Issued by the newly established department for science, innovation and technology (DSIT), the document sets out goals for quantum computing and other quantum technologies over the next 10 years and the approach to achieving them.
“The exponential increase in computing power from quantum computers could revolutionize our health care system, from dramatically improved drug discovery techniques to providing personalized treatment to an individual based on genetic and environmental factors, help to manage and make best use of our national energy infrastructure and even accelerate the path to autonomy and entirely new AI applications,” states the strategy document.
Other quantum technologies covered by the strategy include quantum sensors, such as those used for environmental monitoring, and quantum clocks and communication,
According to the document, the U.K. ranks in the top three of the top 10 nations producing quantum scholarly outputs. By 2033, DSIT intends to maintain that position while increasing the volume of research publications.
Other 2033 goals include funding 1,000 postgraduate research students, building on the bilateral quantum research collaboration with the U.S. by establishing arrangements with another five quantum nations and having a 15% share of the global quantum technologies market.
Another bold 2033 ambition is for all businesses within key relevant sectors of the U.K. to be aware of the potential of quantum technologies and for 75% of relevant businesses to have taken steps to prepare for the arrival of quantum computing. DSIT says the goal is to drive the use of quantum technologies in the U.K. to deliver benefits for the economy, society and national security.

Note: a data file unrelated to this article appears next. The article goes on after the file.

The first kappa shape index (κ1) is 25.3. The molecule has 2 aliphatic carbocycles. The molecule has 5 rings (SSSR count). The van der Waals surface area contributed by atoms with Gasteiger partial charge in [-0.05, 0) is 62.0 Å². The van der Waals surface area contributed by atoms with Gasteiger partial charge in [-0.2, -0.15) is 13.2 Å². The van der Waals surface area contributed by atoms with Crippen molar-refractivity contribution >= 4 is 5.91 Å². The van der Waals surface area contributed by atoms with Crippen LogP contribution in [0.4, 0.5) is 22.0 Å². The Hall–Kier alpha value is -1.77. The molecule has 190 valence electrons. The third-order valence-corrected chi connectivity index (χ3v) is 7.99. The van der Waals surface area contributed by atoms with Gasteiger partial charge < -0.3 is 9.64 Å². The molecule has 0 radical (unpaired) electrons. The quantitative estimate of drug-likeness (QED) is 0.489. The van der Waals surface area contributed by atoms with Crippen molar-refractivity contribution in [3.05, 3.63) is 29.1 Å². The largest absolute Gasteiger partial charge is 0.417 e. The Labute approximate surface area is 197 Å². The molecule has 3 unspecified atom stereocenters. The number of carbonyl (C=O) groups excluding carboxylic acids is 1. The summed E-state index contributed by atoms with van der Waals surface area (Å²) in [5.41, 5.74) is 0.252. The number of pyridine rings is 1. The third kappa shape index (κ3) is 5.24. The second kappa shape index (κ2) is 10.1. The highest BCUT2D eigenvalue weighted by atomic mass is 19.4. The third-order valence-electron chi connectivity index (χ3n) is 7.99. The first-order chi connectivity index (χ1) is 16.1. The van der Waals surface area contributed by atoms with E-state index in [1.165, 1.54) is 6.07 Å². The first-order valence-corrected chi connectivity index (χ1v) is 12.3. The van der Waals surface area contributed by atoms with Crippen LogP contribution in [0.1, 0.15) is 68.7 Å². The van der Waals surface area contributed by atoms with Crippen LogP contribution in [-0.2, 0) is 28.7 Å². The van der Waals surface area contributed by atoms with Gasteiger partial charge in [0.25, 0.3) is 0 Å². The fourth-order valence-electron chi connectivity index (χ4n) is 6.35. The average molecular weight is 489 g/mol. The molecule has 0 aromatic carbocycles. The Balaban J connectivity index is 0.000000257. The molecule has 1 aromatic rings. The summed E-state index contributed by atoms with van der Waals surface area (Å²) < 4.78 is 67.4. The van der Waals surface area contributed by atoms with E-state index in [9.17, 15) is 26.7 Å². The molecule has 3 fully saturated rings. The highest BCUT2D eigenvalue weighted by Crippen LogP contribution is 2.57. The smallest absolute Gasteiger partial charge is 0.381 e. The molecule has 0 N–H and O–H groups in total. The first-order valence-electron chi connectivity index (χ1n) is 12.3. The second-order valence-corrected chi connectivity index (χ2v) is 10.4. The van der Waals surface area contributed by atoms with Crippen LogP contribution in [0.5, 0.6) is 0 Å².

The strategy sets out 13 steps to achieve its goals:
- Invest $3 billion of government funding in quantum R&D over the 10 years from 2024.
- Increase investment in quantum technologies from this year.
- Recognizing the importance of skilled people by launching training schemes.
- Seek to attract, retain and invest in skilled quantum individuals who want to come to the U.K.
- Commission an independent review of the quantum sector’s infrastructure requirements.
- Showcase U.K. quantum companies at home and overseas, launching targeted campaigns to generate business in global supply chains, unlock capital and help companies to scale.
- Attract and support quantum companies who want to move to the U.K. from overseas, providing programs and investment opportunities.
- Establish stronger mechanisms and catalyst funding through a quantum catalyst fund.
- Accelerate the work of the National Quantum Computing Center to support the adoption of quantum computing in key sectors of the U.K. economy.
- Significantly expand partnerships with global allies.
- Undertake a Regulatory Horizons Council review of the future needs for quantum technologies regulation to enable the sector to innovate and grow.
- Protect key areas of quantum capabilities, including through the use of the National Security Investment Act and export controls.
- Establish the Office for Quantum in DSIT.
In a foreword to the document, secretary of state for science, innovation and technology Michelle Donelan writes: “The U.K. has world-leading strengths in quantum, including our deep research talent, the knowledge built up across the different quantum technologies, our rapidly growing quantum sector and our strengths throughout quantum and related supply chains.
“This 10-year plan will fund new frontiers of quantum research, support and develop our growing quantum sector, prepare our wider economy for the quantum revolution and ensure that the U.K. leads internationally in the regulation and ethical use of quantum technologies.”
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